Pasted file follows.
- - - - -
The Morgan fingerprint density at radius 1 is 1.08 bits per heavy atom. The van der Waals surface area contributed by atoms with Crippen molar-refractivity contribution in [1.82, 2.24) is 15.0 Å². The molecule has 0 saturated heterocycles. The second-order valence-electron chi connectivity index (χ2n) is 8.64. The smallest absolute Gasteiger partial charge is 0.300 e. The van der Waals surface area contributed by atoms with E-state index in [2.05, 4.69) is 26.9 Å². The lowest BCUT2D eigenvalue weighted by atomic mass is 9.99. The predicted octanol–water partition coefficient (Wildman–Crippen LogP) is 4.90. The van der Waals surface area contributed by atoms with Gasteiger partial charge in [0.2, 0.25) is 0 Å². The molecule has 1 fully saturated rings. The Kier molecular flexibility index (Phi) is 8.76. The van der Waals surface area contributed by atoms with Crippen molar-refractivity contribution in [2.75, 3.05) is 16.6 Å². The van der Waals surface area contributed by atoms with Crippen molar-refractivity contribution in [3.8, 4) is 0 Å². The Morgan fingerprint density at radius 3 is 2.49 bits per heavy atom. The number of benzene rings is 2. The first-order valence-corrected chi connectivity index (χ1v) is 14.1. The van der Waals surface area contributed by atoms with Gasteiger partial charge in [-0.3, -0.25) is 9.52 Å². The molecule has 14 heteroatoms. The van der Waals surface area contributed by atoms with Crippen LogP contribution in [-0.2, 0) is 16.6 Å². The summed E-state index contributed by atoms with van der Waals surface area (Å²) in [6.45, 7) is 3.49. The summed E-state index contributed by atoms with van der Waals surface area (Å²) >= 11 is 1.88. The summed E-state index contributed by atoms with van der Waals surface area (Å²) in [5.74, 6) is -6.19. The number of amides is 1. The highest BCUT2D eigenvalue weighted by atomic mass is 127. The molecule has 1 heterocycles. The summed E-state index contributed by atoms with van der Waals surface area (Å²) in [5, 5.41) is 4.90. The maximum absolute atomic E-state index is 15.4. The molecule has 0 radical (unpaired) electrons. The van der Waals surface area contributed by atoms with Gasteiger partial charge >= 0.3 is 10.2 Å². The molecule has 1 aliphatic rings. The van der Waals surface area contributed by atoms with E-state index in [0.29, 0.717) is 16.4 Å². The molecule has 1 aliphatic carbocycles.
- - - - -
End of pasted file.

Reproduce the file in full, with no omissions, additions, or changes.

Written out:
The Morgan fingerprint density at radius 1 is 1.08 bits per heavy atom. The van der Waals surface area contributed by atoms with Crippen molar-refractivity contribution in [1.82, 2.24) is 15.0 Å². The molecule has 0 saturated heterocycles. The second-order valence-electron chi connectivity index (χ2n) is 8.64. The smallest absolute Gasteiger partial charge is 0.300 e. The van der Waals surface area contributed by atoms with E-state index in [2.05, 4.69) is 26.9 Å². The lowest BCUT2D eigenvalue weighted by atomic mass is 9.99. The predicted octanol–water partition coefficient (Wildman–Crippen LogP) is 4.90. The van der Waals surface area contributed by atoms with Gasteiger partial charge in [0.2, 0.25) is 0 Å². The molecule has 1 fully saturated rings. The Kier molecular flexibility index (Phi) is 8.76. The van der Waals surface area contributed by atoms with Crippen molar-refractivity contribution in [2.75, 3.05) is 16.6 Å². The van der Waals surface area contributed by atoms with Crippen molar-refractivity contribution in [3.8, 4) is 0 Å². The Morgan fingerprint density at radius 3 is 2.49 bits per heavy atom. The number of benzene rings is 2. The first-order valence-corrected chi connectivity index (χ1v) is 14.1. The van der Waals surface area contributed by atoms with Gasteiger partial charge in [-0.3, -0.25) is 9.52 Å². The molecule has 14 heteroatoms. The van der Waals surface area contributed by atoms with Crippen LogP contribution in [-0.2, 0) is 16.6 Å². The summed E-state index contributed by atoms with van der Waals surface area (Å²) in [6.45, 7) is 3.49. The summed E-state index contributed by atoms with van der Waals surface area (Å²) >= 11 is 1.88. The summed E-state index contributed by atoms with van der Waals surface area (Å²) in [5.74, 6) is -6.19. The number of amides is 1. The highest BCUT2D eigenvalue weighted by atomic mass is 127. The molecule has 1 heterocycles. The summed E-state index contributed by atoms with van der Waals surface area (Å²) in [5, 5.41) is 4.90. The maximum absolute atomic E-state index is 15.4. The molecule has 0 radical (unpaired) electrons. The van der Waals surface area contributed by atoms with Gasteiger partial charge >= 0.3 is 10.2 Å². The molecule has 1 aliphatic rings. The van der Waals surface area contributed by atoms with E-state index in [0.29, 0.717) is 16.4 Å². The molecule has 1 aliphatic carbocycles.